The Early Edition: September 28, 2016

Before the start of business, Just Security provides a curated summary of up-to-the-minute developments at home and abroad. Here’s today’s news.

SYRIA

Syrian government troops made advances in the center of besieged Aleppo yesterday as aerial bombardments by the Assad regime and its ally Russia continued for a fifth day, Hwaida Saad reports at the New York Times.

Assad’s forces captured Farafra district from the rebels as part of the campaign aimed at wiping out rebel forces and retaking Aleppo, [Al Jazeera]

Two hospitals in Aleppo were bombed early this morning, putting them out of service, Liz Sly reports at the Washington Post.

Rebels in Aleppo have been given new surface-to-surface Grad rockets by foreign states in response to the government’s offensive, a Rebel commander told Reuters today.

The US will give $364 million more in humanitarian aid to civilians caught up in the war in Syria, officials say, the funds intended to help the UN and other charities provide food and other necessities. [BBC]

A letter urging President Obama to “persevere” in the “diplomatic path” toward peace in Syria despite the bloodshed was sent by almost 60 House Democrats, POLITICO’s Nahal Toosi reports.

Russia’s strategy in Aleppo is to make up for Assad’s manpower shortage on the ground with ferocious aerial bombing to turn they city into Syria’s “Grozny,” David Gardner writes at the Financial Times.

Many Western diplomats are left confused about Russia’s ultimate motivations and strategy in Syria on account of its expansion of its military support to the Syrian regime in the wake of the collapse of the ceasefire, Geoff Dyer, Max Seddon and Arthur Beesley write at the Financial Times. Some believe Moscow has been stringing Washington along for the past few months, while others think Russia has been played by Syria’s president.

The best way to bring the suffering to an end in Aleppo may be “a quick victory for Bashar al-Assad” now that diplomacy has failed and Russia holds most of the cards, Adrian Hamilton tentatively suggests at the Guardian.

US-led airstrikes continue. US and coalition forces carried out 20 airstrikes against Islamic State targets in Syria on Sep. 26. Separately, partner forces conducted 11 strikes against targets in Iraq. [Central Command

IRAQ

Defeating the Islamic State in Iraq’s Mosul now risks a new civil war, suggests Ramzy Mardini at the New York Times, urging President Obama to take the time to pressure the Iraqi government to build a single military force that is also tailored to liberate the rest of Nineveh.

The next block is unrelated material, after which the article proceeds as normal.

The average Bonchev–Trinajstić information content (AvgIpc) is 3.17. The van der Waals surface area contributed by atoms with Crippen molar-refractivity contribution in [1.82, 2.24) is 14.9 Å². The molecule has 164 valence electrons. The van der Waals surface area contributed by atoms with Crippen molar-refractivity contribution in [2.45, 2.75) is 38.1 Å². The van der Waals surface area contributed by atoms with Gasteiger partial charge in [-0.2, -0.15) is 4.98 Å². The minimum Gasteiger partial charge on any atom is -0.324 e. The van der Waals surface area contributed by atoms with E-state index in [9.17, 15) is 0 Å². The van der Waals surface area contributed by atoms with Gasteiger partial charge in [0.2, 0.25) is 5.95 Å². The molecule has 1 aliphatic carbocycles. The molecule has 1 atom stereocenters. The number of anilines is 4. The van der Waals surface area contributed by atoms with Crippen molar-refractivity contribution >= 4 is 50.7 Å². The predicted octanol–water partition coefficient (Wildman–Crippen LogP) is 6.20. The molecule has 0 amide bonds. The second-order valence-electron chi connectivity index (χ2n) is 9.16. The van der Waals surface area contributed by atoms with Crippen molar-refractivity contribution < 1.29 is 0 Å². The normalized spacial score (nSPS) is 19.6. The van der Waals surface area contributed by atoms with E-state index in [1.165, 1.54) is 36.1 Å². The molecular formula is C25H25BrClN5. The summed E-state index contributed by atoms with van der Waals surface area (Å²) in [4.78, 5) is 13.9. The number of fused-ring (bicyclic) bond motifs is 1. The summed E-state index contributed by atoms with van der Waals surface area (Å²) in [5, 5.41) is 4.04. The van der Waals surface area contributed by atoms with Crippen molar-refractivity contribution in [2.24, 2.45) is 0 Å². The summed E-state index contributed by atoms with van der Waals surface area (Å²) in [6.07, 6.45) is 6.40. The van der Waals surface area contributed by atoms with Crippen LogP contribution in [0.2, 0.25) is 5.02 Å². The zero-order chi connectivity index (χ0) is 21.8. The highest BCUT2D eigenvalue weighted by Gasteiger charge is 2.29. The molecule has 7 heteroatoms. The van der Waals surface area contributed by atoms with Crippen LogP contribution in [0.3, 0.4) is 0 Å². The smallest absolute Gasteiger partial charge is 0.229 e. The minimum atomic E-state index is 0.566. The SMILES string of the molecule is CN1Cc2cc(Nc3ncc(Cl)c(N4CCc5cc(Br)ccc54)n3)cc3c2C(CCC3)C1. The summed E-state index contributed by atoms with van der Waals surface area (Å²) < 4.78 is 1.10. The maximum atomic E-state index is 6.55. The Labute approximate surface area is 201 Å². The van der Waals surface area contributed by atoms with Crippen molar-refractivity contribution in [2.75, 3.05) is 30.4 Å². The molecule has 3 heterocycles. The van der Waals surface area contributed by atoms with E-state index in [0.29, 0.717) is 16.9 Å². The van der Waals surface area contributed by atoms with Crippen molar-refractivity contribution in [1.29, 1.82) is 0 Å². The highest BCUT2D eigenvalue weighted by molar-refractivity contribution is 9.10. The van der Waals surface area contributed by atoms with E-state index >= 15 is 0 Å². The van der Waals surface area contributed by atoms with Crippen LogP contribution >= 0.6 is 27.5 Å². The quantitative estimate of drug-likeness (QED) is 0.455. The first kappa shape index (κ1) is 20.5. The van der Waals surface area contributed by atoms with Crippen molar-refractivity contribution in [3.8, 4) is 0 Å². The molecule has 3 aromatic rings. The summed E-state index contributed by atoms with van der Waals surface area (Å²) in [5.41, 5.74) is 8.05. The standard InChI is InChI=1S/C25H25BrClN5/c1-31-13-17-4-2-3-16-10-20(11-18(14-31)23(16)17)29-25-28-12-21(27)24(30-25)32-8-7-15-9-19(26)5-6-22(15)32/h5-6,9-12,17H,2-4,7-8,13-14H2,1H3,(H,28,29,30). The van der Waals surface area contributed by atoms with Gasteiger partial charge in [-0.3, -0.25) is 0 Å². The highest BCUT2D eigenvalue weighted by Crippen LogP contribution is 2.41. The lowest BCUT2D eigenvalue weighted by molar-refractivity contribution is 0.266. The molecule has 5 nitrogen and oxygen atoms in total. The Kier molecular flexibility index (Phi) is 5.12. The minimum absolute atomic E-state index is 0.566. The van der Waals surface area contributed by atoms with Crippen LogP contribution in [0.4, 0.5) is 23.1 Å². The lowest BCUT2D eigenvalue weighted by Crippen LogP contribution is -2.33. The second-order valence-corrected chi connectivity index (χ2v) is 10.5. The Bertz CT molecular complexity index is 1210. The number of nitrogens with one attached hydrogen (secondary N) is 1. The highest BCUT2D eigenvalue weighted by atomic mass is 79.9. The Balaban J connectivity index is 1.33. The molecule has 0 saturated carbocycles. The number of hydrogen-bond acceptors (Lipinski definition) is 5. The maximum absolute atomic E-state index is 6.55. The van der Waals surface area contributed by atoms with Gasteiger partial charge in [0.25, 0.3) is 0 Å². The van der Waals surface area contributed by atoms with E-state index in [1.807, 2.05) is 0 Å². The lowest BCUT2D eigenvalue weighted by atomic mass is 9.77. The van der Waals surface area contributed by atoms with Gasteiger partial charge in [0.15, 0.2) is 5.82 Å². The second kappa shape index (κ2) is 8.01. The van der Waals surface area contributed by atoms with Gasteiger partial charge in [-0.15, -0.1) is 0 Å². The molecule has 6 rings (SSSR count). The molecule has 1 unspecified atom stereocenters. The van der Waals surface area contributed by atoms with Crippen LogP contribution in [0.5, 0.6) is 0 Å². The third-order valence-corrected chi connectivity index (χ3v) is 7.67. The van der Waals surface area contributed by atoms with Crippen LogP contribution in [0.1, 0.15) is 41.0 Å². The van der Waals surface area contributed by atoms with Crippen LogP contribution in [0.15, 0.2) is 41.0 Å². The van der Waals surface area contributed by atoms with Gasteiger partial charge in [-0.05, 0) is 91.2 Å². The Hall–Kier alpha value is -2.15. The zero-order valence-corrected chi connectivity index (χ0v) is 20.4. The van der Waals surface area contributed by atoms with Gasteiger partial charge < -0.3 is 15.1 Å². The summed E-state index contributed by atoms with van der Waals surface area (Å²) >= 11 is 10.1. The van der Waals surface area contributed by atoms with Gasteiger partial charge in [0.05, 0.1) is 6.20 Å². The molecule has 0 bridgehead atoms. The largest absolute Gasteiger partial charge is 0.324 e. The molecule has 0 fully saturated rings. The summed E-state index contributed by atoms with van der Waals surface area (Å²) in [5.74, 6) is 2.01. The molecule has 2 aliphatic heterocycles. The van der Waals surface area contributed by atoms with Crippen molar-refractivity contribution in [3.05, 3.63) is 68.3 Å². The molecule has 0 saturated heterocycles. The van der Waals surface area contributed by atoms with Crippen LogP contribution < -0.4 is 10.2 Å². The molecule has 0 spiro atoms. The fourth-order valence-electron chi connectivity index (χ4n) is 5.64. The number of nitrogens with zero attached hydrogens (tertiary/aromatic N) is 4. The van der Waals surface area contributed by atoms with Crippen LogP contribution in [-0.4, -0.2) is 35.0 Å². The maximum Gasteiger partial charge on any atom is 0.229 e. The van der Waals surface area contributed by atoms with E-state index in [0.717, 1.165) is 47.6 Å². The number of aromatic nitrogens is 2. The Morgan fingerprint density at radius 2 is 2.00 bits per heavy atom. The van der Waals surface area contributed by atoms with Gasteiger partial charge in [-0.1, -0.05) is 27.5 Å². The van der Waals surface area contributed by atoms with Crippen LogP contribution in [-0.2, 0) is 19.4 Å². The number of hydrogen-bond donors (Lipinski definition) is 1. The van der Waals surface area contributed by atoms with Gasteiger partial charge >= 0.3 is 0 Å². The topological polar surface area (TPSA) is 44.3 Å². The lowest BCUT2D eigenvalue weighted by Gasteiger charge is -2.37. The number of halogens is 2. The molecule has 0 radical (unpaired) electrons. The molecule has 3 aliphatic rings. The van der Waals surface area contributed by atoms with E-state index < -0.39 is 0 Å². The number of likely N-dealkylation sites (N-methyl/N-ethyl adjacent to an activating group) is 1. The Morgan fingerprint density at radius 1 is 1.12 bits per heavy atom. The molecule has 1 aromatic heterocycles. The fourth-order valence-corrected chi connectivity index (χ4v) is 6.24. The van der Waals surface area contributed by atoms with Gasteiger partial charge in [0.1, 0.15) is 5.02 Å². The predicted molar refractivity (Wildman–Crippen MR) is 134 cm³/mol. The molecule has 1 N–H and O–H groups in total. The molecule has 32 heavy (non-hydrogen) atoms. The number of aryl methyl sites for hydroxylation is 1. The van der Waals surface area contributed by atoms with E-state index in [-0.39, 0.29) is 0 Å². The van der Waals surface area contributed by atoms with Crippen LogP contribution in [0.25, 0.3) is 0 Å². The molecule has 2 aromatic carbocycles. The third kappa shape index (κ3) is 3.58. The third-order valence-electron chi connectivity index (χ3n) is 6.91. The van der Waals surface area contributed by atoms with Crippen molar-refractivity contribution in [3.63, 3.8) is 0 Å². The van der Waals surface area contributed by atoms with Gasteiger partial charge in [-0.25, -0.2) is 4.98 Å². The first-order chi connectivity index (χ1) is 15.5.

Before the operation to retake Mosul, the international community should consider the humanitarian consequences, a NATO official reportedly told the Hürriyet Daily News.  These post-operation consequences include security risks, renewed instructions by the Islamic State to its cells in the West, and the post-liberation actions by the huge number of armed groups in Iraq.

SAUDI ARABIA and JASTA

Senate Armed Services Committee Chairman John McCain will vote to override President Obama’s veto of JASTA, ignoring warnings that the legislation could put US troops at risk – a notable break from his usual allies on the Capitol, write POLITICO’s Seung Min Kim and Jeremy Herb.

While the bill’s aim is “compassionate,” it would complicate the US’s relationship with Saudi Arabia and may expose the American government, citizens, and corporations to lawsuits abroad, warns the New York Times editorial board. Moreover, experts doubt it would actually achieve its goal of giving families of 9/11 victims their “day in court.”

AFGHANISTAN

The US military is investigating an airstrike on a residential building which killed 13 civilians in Afghanistan. [AP]

US-backed efforts to fight corruption among top Afghan officials are failing, US auditors say. Combating corruption is considered crucial to long-term success in Afghanistan, while the public anger it engenders has led many Afghans to turn toward the Taliban insurgents. [New York Times’ Rod Nordland and Jawad Sukhanyar]

NORTH KOREA

Women leaders from over 38 countries urged UN Secretary-General Ban Ki-moon to start a peace process to turn the armistice that ended the Korean war into a peace treaty before he leaves office, per a promise he made in 2007, Edith M. Lederer reports at the AP.

The US’ indictment of a Chinese businesswomen for alleged financial ties to North Korea exposes fresh divisions between the US and Beijing over how to deal with the nuclear threat posed by North Korea, Chun Han Wong writes at the Wall Street Journal.